Castlevania: The AdventureCastlevania: The Adventure has 3 major drawbacks that keep it from rising to the level of other great titles on the Game Boy such as Kirby’s Dream Land and Super Mario Land.  First, it is insanely difficult, particularly the latter half of the game.  It shifts from “doable” to “impossible” from stage 2 to stage 3 and even seasoned gamers will have a hard time finishing this one.  Second, Christopher Belmont is by far the slowest Belmont to ever go up against Dracula.  Movements are sluggish, whipping Castlevania: The Adventureis sluggish, and jumping is sluggish.  When faced with the agility of the various monsters and dodging their copious outpouring of fireballs, boomerangs, and the like, Christopher hardly stands a chance.  Often times avoidance is out of the question and the strategy becomes a matter of managing one’s damage through the availability of hearts.  Stage 3 in particular, with its moving ceiling, floor, and then wall of spikes requires adept maneuvering and at many points a second lost or gained can be the difference between life and death.  With such an imperfect control scheme it seems outrageous to make such demands of the player.  As is typical, the player has the opportunity to play through an even harder version of the game once all 4 stages are completed.  Lastly, Adventure is a bit more prone to flickering and slowdown than similar games.  It doesn’t take too many moving sprites to kick this into high gear.  More frequent than it ought to be, it can at least be overcome with a tad of patience.

As stated at the beginning, I did not take the time to view Adventure on the classic black and green screen of the original Game Boy.  With so much newer technology to play this 24 year old game on, all of which has existed for at least 10 years, I didn’t feel like this was unreasonable.  The imposition of color from later Game Boys (including the GBC, GBA, and Game Boy Player which acts as a GBA) looks great in this game.  Greens, blues, and reds of different intensity populate the screen and while the result is undoubtedly dated, it does bring a certain charm to the game without interfering with gameplay in the way that the blurred graphics of the original Game Boy can.

Castlevania: The AdventureAlthough not as noticeable on the small GBA screen (and probably even less noticeable on the Game Boy), the backgrounds are full of rich detail when played through the Game Boy Player and displayed on a conventional television.  Most creatures are rendered well enough though some are so heavily detailed as to become indistinct.  The bosses are less-than-inspiring, especially the colony of mole/rat creatures, but Dracula himself looks about as good as one could expect and his second form (giant bat) is one of the game’s visual highlights.  Of particular note are the backgrounds themselves.  Decorated with a variety of textures and architectural features, these archways, columns, and statues aren’t always present but always stand out when they are.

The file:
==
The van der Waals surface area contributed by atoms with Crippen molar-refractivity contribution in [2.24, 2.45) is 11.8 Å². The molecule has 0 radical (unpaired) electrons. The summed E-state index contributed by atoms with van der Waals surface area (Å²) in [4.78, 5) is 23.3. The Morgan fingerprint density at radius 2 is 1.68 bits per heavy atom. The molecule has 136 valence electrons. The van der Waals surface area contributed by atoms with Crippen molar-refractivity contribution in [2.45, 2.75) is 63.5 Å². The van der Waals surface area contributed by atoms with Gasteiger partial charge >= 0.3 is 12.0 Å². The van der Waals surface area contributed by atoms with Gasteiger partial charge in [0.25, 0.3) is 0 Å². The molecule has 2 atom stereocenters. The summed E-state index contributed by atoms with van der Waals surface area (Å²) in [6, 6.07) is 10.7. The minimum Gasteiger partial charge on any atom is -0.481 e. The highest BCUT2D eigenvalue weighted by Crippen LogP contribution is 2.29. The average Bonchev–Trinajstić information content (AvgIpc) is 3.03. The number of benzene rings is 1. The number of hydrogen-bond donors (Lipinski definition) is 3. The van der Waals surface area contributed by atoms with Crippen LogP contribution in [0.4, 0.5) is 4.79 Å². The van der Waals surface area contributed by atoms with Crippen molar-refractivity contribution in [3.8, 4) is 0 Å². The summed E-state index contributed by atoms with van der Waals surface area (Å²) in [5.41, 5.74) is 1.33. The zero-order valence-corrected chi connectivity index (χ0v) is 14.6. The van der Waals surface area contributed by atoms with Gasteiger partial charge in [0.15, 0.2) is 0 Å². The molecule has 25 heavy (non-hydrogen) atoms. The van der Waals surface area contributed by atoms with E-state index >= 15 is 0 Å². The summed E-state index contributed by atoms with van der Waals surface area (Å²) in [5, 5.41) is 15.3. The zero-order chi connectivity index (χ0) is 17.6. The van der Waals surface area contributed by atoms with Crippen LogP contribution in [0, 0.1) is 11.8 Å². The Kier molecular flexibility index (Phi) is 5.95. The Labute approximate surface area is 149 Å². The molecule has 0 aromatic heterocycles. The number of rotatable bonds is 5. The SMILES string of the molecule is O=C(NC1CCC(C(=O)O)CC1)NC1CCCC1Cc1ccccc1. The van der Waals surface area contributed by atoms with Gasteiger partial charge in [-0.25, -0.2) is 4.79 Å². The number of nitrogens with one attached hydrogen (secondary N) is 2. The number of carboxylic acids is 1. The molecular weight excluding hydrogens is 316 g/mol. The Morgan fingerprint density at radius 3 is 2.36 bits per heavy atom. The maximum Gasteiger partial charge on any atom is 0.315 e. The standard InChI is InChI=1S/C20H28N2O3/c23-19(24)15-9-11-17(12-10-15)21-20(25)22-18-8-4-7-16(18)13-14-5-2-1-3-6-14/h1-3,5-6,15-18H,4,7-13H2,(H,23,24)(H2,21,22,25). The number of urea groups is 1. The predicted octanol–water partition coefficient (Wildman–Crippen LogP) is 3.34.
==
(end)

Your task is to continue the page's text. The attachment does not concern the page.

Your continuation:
Castlevania: The AdventureThe debut of Castlevania on a handheld is a hit or miss experience, and I may even be inflating the score a little due to my admiration for the franchise.  Fun for a while, the gameplay does morph into a bit of a chore to dredge through and players may have trouble finding enough incentive, and patience, to do what’s necessary to finish it.  I hesitate to recommend Castlevania: The Adventure to anyone not already an avid fan, though anyone looking to conquer ultra-hard games from an earlier era may want to give this one a shot to test their skills.

Konami would release a sequel 2 years later known as Belmont’s Revengeexpanding and refining gameplay substantially.

Reviewed by The Cubist

Written by The Cubist

The Cubist


Co-founder, Head Author, & Site Technician

Find out what these ratings mean and how I rate video games.

I collect as much video gaming paraphernalia as I can get my hands on, especially when it comes to hardware. With over 40 systems including oldies like the ColecoVision and Intellivision, obscurities like the CD-i and 3DO, and the latest and greatest including the Wii U, PS4, Xbox One, 3DS, and PS Vita, I get easily overwhelmed. Most of the time you can find me firmly nestled sometime between 1985 and 1995 when it comes to my games of choice, but I’m also having a great time seeing what the 8th generation has to offer.

Currently in love with: Mortal Kombat

Email me anytime, about anything: thecubist@nerdbacon.com